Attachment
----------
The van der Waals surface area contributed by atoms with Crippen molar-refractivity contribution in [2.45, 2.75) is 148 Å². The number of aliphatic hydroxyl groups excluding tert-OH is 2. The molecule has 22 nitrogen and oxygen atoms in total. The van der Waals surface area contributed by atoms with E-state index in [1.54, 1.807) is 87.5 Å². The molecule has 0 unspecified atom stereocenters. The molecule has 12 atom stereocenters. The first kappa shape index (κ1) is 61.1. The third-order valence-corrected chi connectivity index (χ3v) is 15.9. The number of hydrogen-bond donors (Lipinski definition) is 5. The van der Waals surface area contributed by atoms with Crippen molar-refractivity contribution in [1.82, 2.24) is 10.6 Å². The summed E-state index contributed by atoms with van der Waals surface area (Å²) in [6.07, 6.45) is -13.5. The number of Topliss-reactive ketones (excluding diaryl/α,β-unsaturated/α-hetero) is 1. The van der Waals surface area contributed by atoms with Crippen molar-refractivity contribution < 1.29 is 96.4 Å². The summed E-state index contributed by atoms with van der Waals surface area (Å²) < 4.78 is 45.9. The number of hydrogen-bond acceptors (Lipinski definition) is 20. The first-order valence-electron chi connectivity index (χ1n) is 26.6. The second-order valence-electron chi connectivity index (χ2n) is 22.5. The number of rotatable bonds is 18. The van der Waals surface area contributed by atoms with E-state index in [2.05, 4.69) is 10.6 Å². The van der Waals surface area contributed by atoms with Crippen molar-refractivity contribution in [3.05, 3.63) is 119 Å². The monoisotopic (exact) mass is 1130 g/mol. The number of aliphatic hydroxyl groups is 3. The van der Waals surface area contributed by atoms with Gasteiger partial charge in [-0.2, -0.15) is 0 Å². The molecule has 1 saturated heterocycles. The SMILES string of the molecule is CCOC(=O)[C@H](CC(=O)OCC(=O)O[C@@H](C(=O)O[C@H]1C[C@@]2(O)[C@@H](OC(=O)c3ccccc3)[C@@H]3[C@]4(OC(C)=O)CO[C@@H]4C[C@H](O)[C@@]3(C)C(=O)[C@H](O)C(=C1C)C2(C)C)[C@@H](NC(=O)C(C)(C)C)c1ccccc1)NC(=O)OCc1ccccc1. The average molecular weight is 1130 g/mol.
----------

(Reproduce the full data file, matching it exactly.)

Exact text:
The van der Waals surface area contributed by atoms with Crippen molar-refractivity contribution in [2.45, 2.75) is 148 Å². The number of aliphatic hydroxyl groups excluding tert-OH is 2. The molecule has 22 nitrogen and oxygen atoms in total. The van der Waals surface area contributed by atoms with E-state index in [1.54, 1.807) is 87.5 Å². The molecule has 0 unspecified atom stereocenters. The molecule has 12 atom stereocenters. The first kappa shape index (κ1) is 61.1. The third-order valence-corrected chi connectivity index (χ3v) is 15.9. The number of hydrogen-bond donors (Lipinski definition) is 5. The van der Waals surface area contributed by atoms with Crippen molar-refractivity contribution in [1.82, 2.24) is 10.6 Å². The summed E-state index contributed by atoms with van der Waals surface area (Å²) in [6.07, 6.45) is -13.5. The number of Topliss-reactive ketones (excluding diaryl/α,β-unsaturated/α-hetero) is 1. The van der Waals surface area contributed by atoms with Crippen molar-refractivity contribution < 1.29 is 96.4 Å². The summed E-state index contributed by atoms with van der Waals surface area (Å²) < 4.78 is 45.9. The number of hydrogen-bond acceptors (Lipinski definition) is 20. The first-order valence-electron chi connectivity index (χ1n) is 26.6. The second-order valence-electron chi connectivity index (χ2n) is 22.5. The number of rotatable bonds is 18. The van der Waals surface area contributed by atoms with E-state index in [2.05, 4.69) is 10.6 Å². The van der Waals surface area contributed by atoms with Crippen molar-refractivity contribution in [3.05, 3.63) is 119 Å². The monoisotopic (exact) mass is 1130 g/mol. The number of aliphatic hydroxyl groups is 3. The van der Waals surface area contributed by atoms with Gasteiger partial charge in [-0.2, -0.15) is 0 Å². The molecule has 1 saturated heterocycles. The SMILES string of the molecule is CCOC(=O)[C@H](CC(=O)OCC(=O)O[C@@H](C(=O)O[C@H]1C[C@@]2(O)[C@@H](OC(=O)c3ccccc3)[C@@H]3[C@]4(OC(C)=O)CO[C@@H]4C[C@H](O)[C@@]3(C)C(=O)[C@H](O)C(=C1C)C2(C)C)[C@@H](NC(=O)C(C)(C)C)c1ccccc1)NC(=O)OCc1ccccc1. The average molecular weight is 1130 g/mol.